- Features a cart with wheels.
- Folds pretty well for storage or transit.
- Interchangeable cooking surfaces.
- You get two burners.
- Low-profile lid.
- No thermometer.
If you’re planning a cookout with your mates where you don’t have to carry the grill for long distances, this is an excellent choice. However, if you want a grill that’s light and easy to carry, this probably won’t suit you.
In saying that, the Coleman Road Trip offer great value for money. It’s very well-built and is sure to last you through years of use. We highly appreciate all the thought that went into the design, with the built-in wheeled cart, making it ideal for tailgating.
Runner Up – Weber Q2200
Weber is a house-hold name in the grilling industry, so it’s hard to make a top-pick list without including at least one (or more) Webers.
It’s a trustworthy brand, being in business since 1951 when the first charcoal kettle grill came to life. The brand has continued to give grill-enthusiasts reliable products and excellent customer support.
The Q2200 is one of four portable grills the brand has to offer, and it’s safe to say one of our favorites. The grill comes with a single burner that generates 12,000 BTUs per hour — the burner has a unique pattern that loops around the entire bottom of the barbecue, giving you optimal heat distribution.
It’s powered by a 14.1 or 16.4-ounce liquid propane tank and features electronic ignition that easily allows you to light it up with the push of a button. Additionally, you can control the heat using the variable control knob.
The grill body and lid are made of cast aluminum, making it durable with excellent heat retention. It measures a total of 25.1 x 51.4 x 26 inches and weighs 42 pounds, which isn’t the lightest option. It does feature side tables, but these fold up and under the lid when not in use, minimizing the required storage space.
The grate area is divided into two sections, giving you a total of 280 square inches of cooking space, very impressive for a portable model. Furthermore, the grate is cast iron with a porcelain coat for increased durability.
It’s not without handy features as the lid is fitted with a built-in thermometer, which isn’t common on portable grills. It also features nylon legs and a low center of gravity for increased stability. There’s also an optional cart for added height.
If you want a barbecue that can be used to cook all of your meals when camping, just get an optional griddle along with the grill. You can make breakfast pancakes, eggs, and more without worrying about it sliding down the grates — it can even be used for searing.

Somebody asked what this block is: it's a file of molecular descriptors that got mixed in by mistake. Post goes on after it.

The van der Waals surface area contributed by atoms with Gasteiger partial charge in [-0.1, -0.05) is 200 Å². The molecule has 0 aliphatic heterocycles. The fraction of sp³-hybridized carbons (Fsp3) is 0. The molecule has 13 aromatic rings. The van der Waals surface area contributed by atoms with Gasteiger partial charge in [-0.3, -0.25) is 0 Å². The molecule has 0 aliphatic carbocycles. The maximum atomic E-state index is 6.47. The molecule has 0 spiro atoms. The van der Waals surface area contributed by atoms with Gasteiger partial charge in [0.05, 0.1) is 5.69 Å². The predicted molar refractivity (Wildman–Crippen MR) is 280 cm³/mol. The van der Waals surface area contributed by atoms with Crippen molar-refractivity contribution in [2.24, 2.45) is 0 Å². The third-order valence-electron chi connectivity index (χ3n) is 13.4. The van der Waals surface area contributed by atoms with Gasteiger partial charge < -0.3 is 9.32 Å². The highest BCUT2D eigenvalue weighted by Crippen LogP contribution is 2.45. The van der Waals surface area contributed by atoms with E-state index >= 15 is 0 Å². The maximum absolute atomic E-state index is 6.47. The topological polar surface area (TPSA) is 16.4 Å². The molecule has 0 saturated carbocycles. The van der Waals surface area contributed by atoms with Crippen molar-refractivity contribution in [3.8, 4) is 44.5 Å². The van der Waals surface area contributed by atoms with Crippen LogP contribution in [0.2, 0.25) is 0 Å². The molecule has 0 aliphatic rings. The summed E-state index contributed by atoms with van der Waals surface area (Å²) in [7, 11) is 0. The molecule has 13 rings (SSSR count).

- It features a built-in thermometer.
- Extra space for prep.
- Ample cooking space.
- Durable construction.
- Very stable.
- Easy to use.
- Steep price considering it’s a portable.
- Only one burner, so it’s not possible to do two-zone grilling.
We must admit, this Weber grill might not be as portable as other options on the list. Nevertheless, it’s excellent for car camping or tailgating where you don’t have to carry the grill for long distances.
It’s simple to set up and get started with the electronic ignition — it also offers ample cooking space to cook for a large group.
Most Compact – Cuisinart CGG-180T
- Portable gas grill with 145-square-inch grilling area and foldaway legs
- Cooks 8 burgers, 8 steaks, 6 to 10 chicken breasts, or 4 pounds of fish
- Powerful 5,500 BTU stainless-steel burner and even-heating porcelain-enameled grate
- Aluminum legs and stabilizing feet set up in seconds; integrated lid lock keeps lid secure
- Pronounced briefcase-style carrying handle; weighs 13.5 pounds
The grills we featured above are great options for the griller who doesn’t want to compromise the cooking space for portability. But, if you value true portability, this is a better match. Maybe you’re going backpacking or hiking and need a grill that can fit in a bag; this will certainly suit you.
The masters of kitchen gadgets have done it again, but this time made a super tiny and light grill!
The CGG-180T is built with portability in mind. It has folding legs that sit nicely underneath the grill’s body, and there’s an oversized handle that enables you to carry it similar to a briefcase.
It weighs only 13.5 pounds, making it a breeze to carry and the lightest option on our list. Most of its weight is probably due to the porcelain-coated cast iron grate, which we aren’t complaining about. It’s a heavy-duty grate that can hold up to frequent use.
As you might’ve figured, there’s a limited cooking space on this grill, with a total of 145 square inches. It measures only 16 x 16.5 x 13 inches overall but is big enough to hold eight burgers at a time — although, we’re going to guess they must be sliders and not full-on hamburger patties.
The grill is made of stamped steel, which isn’t known for having good heat retention, but it works fine considering the size.
Another slight issue is the single 5,500 BTU burner, it’s not the most powerful and might take a while to heat up. In saying that, it’s sufficient for basic grilling and searing.
- Heavy-duty grate.
- Electric ignition.
- Optimal portability.
- Low on power.
- Thin metal construction.
- No thermometer.